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Cook teaches grounds maintenance in Canada

MLB's field and facilities coordinator hosts clinics during three-city tour

The latest tips in field maintenance are finding their way north of the border.

Murray Cook, Major League Baseball's field and facilities coordinator, has spent the past week bringing his expertise to a three-city tour of Canadian ballparks. Cook led a delegation to Vancouver on Monday and Edmonton on Wednesday, and they'll end their cycle at Winnipeg's Whittier Park on Friday.

Cook said that the timing was just right, as the first clinic coincided with perfect weather in Vancouver and the second just missed an Edmonton snowstorm by about a week. Cook surveyed the field at Centennial Park in Edmonton on Tuesday, and he looked forward to hosting the second clinic.

"This is the first time we've ever done anything up here," said Cook when reached on Tuesday night. "We're always going to South America or the Dominican Republic, but there was not much up here. We had a great turnout in Vancouver on Monday and we're expecting one in Edmonton Wednesday."

Cook's clinics, run in conjunction by MLB, Baseball Canada and Turface Athletics, were designed to teach people of all experience levels how to properly care for a field. The clinics brought people with Little League and Minor League backgrounds, and it taught them Major League techniques.

The interesting thing, said Cook, is the sheer variety of people involved. There were parks and recreation workers at the first clinic, and also ambassadors from Baseball Canada from several different provinces. Some of the people at the clinic worked at private schools and some worked for different youth organizations that host baseball leagues, but they all left armed with a little more knowledge.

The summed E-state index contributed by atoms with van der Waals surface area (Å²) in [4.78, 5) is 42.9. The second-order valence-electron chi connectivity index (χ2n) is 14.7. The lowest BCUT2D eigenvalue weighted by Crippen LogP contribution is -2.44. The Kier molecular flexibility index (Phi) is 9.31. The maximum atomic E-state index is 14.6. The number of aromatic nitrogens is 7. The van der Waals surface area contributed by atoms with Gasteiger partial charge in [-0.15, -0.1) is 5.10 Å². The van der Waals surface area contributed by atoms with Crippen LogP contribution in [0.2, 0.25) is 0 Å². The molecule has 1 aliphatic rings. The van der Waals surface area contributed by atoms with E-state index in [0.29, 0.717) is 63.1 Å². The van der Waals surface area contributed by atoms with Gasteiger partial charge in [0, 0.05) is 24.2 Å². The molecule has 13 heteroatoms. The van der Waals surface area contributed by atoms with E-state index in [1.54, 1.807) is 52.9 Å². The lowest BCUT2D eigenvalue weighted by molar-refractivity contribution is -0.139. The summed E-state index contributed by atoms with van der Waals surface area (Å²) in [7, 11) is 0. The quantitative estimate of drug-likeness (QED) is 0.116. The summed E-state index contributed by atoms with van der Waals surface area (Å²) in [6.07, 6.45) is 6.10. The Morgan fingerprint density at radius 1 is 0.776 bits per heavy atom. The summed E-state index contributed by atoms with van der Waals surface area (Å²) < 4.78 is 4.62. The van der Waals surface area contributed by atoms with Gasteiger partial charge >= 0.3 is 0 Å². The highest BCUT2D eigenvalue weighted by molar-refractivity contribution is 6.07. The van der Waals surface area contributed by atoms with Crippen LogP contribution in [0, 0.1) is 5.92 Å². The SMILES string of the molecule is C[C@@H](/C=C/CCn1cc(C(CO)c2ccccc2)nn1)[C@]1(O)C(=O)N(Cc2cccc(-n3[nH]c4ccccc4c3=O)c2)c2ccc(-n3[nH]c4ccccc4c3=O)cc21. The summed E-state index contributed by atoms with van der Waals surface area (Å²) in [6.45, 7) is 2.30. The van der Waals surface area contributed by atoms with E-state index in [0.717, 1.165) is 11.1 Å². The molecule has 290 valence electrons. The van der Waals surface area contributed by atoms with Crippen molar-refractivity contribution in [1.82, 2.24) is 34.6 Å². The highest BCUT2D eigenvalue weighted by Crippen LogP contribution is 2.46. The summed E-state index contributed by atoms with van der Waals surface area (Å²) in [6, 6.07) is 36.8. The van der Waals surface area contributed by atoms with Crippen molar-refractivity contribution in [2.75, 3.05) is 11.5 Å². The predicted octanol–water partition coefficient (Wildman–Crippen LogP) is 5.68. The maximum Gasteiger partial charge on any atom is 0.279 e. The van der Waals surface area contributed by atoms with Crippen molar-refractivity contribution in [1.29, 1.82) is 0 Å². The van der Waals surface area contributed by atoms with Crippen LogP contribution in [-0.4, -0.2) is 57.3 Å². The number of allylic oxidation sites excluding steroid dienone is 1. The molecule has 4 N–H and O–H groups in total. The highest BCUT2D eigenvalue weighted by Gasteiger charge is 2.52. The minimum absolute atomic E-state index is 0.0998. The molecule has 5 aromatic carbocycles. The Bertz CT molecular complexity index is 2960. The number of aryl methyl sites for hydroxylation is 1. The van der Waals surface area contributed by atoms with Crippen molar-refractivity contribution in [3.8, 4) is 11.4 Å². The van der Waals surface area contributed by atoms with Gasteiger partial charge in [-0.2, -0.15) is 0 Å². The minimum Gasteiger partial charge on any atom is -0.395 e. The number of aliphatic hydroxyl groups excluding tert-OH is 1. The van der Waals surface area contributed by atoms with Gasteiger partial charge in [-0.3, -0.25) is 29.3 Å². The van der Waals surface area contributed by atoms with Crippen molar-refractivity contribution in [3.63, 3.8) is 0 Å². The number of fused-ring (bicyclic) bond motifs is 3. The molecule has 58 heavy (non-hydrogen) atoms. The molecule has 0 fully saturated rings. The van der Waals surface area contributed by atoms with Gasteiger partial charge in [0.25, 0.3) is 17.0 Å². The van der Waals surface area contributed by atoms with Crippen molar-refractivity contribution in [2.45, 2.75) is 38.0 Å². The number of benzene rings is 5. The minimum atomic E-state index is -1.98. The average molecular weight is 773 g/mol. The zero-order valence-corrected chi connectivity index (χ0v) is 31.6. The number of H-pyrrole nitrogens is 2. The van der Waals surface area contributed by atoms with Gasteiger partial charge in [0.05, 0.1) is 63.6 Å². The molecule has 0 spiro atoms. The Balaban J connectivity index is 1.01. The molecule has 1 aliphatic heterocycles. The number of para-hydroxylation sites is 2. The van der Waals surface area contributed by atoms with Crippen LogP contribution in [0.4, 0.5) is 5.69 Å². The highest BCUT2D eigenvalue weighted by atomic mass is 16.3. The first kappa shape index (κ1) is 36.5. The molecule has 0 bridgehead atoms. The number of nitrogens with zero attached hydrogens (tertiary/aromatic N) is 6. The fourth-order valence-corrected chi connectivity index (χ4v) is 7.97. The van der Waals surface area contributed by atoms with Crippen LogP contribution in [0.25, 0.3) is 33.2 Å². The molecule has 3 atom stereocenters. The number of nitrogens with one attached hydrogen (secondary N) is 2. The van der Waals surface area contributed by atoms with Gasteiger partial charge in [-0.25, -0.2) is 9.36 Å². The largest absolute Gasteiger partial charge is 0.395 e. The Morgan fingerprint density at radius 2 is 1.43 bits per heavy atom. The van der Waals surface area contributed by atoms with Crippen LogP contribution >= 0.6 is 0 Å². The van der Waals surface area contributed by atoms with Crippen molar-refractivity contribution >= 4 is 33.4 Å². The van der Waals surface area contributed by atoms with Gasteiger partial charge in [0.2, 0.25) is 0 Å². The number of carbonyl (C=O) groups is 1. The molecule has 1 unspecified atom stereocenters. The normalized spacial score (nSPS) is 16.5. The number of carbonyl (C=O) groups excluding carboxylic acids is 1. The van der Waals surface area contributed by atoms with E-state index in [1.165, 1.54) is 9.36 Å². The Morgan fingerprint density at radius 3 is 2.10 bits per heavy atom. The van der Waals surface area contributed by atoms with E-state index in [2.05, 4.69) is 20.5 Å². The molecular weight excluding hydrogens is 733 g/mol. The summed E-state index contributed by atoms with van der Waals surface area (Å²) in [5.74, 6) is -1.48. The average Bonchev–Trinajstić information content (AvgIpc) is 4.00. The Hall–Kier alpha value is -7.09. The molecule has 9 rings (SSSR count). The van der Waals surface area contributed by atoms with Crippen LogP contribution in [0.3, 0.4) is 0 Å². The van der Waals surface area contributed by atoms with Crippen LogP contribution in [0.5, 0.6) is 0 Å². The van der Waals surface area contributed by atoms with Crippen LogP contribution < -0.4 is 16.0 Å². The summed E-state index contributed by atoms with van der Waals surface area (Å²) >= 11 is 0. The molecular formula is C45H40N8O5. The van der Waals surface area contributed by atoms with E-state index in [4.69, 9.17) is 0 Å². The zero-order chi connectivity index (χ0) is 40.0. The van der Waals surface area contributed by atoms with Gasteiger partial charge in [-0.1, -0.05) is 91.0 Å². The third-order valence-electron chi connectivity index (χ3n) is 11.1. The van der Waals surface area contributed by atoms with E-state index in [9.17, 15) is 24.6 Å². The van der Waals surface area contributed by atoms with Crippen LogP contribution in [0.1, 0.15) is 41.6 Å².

"They ask a lot about dimensions and home-plate maintenance. They ask about how to take care of the infield," said Cook. "We really stress safety, and we tell them that the least they can do with a field is make sure that it's safely playable so there's not an issue with kids getting hurt. They ask typical baseball stuff, but in Canada, you have a few months of play and then it's winter again."

None of the clinics were staged in Toronto or Montreal, interestingly enough, but Cook said he'd be in Toronto on other business later in the week. The first clinic was held at Nat Bailey Stadium in Vancouver, the home of the Class A Vancouver Canadians and a former Triple-A facility.

Cook, who runs the highly informative Murray Cook's Field & Ballpark Blog on, had several different topics of interest for the people who turned out. The clinics taught about ballpark safety, lighting options and maintenance, fence and rail padding, and screens and protective nets. There was even a section on equipment winterization, a chapter especially suited to its surroundings.

Cook's travels will likely take him down to Latin America again before the year is out, but he said it was a pleasure to work in conjunction with Baseball Canada. The game is thriving and in great shape north of Cooperstown, N.Y., and Cook said it has fitting fields and facilities to continue its healthy growth.

"You're seeing a few more synthetic turf fields here. Not many. They have a lot of beautiful grass fields," he said. "There's a place for synthetic turf in every country where you have a little piece of land and you've got 100 kids on it 365 days a year. Natural grass has a hard time dealing with that."

Spencer Fordin is a reporter for